Food and Flowers Freedom Act Update

...ntroversial. In fact, those of us at the meeting to support the act left before the vote was taken. It tuned out the council was pre-occupied with a contentious debate over rent control that ended in a fight breaking out and the council chambers being cleared. At least, it seems, we can all get behind locally grown fruit and flowers. For more information on the history of the Food and Flowers Freedom Act, see the website of the Urban Farming Advo...

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Mushrooms and Yard Sharing

...my humble opinion, are not cost effective. If anyone knows of well written step by step directions somewhere on the interwebs, please let me know, or better yet if you’ve done it yourself send me an email. And yes, there is Paul Stamets, but some psilocybin freak stole all his books out of the LA library. Secondly, I’m writing another article for Urban Farm Magazine and I’d like to speak to anyone who has set up or been a part...

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Mitchell Joachim’s Techno-Utopian Future

...a few simple but wonderful ideas that I’ll blog about tomorrow. But first I’ve got to try to digest the strangeness that was a presentation by architect and futurist Mitchell Joachim. Fab Tree Hab. Mitchell Joachim. Joachim is the thoughtstylist in chief of Planetary One and Terreform One, non-profit organizations that, “pioneer visionary socio-ecological and infrastructural strategies for urban environments.” Ar...

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Raccoon Proof Chicken Coop

Homegrown Neighbor here again: Things aren’t always idyllic in the world of urban farming. Actually, they rarely are. There is literally a lot of blood, sweat and tears put into what we do. I’m still recovering from a scare we had a few days ago. After two years of trying, the other night at 2:30 a.m. a raccoon managed to break into my chicken coop. My housemate and I were up there in our pajamas shrieking while the hens flapped and...

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Row Covers in a Warm Climate

The aftermath of a skunk rampage. Here’s an unintended organic gardening chain of events: 1. Scoop up multiple trash bags full of fruit scraps from Fallen Fruit’s jam making event at Machine Project. 2. Add this large bounty of organic material to the compost pile. 3. Watch as a bunch of beetle larvae hatch and devour the fruit and other goodies in the compost pile. 4. Sift compost and feed most of the larvae to a happy flock of hen...

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Red Cabbage Kraut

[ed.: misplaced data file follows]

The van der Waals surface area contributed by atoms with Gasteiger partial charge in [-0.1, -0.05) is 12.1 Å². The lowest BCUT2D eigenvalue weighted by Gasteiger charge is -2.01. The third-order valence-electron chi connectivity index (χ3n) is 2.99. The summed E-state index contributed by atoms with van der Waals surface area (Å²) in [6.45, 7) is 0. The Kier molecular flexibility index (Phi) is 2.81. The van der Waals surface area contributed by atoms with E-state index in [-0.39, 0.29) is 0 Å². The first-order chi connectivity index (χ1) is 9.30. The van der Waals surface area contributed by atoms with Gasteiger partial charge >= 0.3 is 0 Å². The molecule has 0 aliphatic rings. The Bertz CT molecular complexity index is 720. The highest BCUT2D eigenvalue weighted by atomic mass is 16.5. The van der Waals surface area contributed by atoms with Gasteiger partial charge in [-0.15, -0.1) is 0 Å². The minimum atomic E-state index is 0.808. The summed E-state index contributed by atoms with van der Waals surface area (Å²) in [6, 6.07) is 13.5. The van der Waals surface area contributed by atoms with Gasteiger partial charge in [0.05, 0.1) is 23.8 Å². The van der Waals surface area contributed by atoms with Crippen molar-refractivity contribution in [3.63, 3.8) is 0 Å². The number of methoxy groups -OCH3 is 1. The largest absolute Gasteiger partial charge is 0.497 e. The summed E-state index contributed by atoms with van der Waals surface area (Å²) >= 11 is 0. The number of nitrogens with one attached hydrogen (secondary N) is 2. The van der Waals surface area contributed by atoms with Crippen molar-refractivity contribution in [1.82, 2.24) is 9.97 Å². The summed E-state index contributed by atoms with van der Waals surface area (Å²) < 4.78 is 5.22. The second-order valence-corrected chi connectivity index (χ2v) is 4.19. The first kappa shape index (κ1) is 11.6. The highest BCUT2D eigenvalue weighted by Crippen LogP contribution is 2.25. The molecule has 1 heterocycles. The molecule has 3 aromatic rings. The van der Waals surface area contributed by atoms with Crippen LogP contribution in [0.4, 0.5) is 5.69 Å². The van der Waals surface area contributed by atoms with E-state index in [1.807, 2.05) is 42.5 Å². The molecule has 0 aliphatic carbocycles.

...od. This means it contains live bacteria. Don’t worry- bacteria are everywhere, you just have to cultivate the good kind. And kraut is full of lactobaccili, a beneficial bacteria in this case. I had never liked the sauerkraut I tried as a child. But now I am converted. I think if the kraut on my hot dog when I was a kid was bright pink, I would have liked it a lot better. This is my weird and wonderful urban farmer breakfast: raw kale, pi...

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Least Favorite Plant: Ficus benjamina

...s, “L.A.’s favorite underappreciated, unheralded, unfavorite curbside flora. I have no real love for these trees, per se, no sentimental attachment. They just express form and mass and scale and human intervention in a way that I enjoy, like nothing else in the urban landscape as I encounter it.” He’s wise to be neutral. A civil insurection broke out in Santa Monica over plans to replace ficus trees with ginko trees in the...

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Nutria Trappin’ by Bike!

I like to keep up on all the “urban homesteading” trends, but bikesnobnyc beat me to this one: nutria (Myocastor coypus) trapping via bike. “We then returned with our catch and skinned them, prepared the hides for tanning and butchered the carcass and cooked up a bit of the meat. Most folks seemed pleasantly surprised at the “chicken- like” taste of the meat.” Read more about it at dellerdesigns.blogspot.co...

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It’s Elementary

I’m writing another article for Urban Farm Magazine, this time on elementary school gardens. If you have a hand in running or organizing an elementary school garden, outside of California, send me an email at [email protected] I need another interview or two, though I can’t guarantee I’ll talk to everyone. I took the picture above at a volunteer work day at the 24th Street Elementary School in the West Adams d...

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Birds on a Wire

A neighbor told me this morning that when the house next door to him was for sale the owners asked him not to hang laundry on his clothesline because it would, “bring down their property value.” And, of course, many housing developments have the same anti-clothesline restriction. Is it some distant cultural memory of 19th century tenement buildings, an id-based Ralph Kramden, an intense fear of anything urban? Maybe this clever desi...

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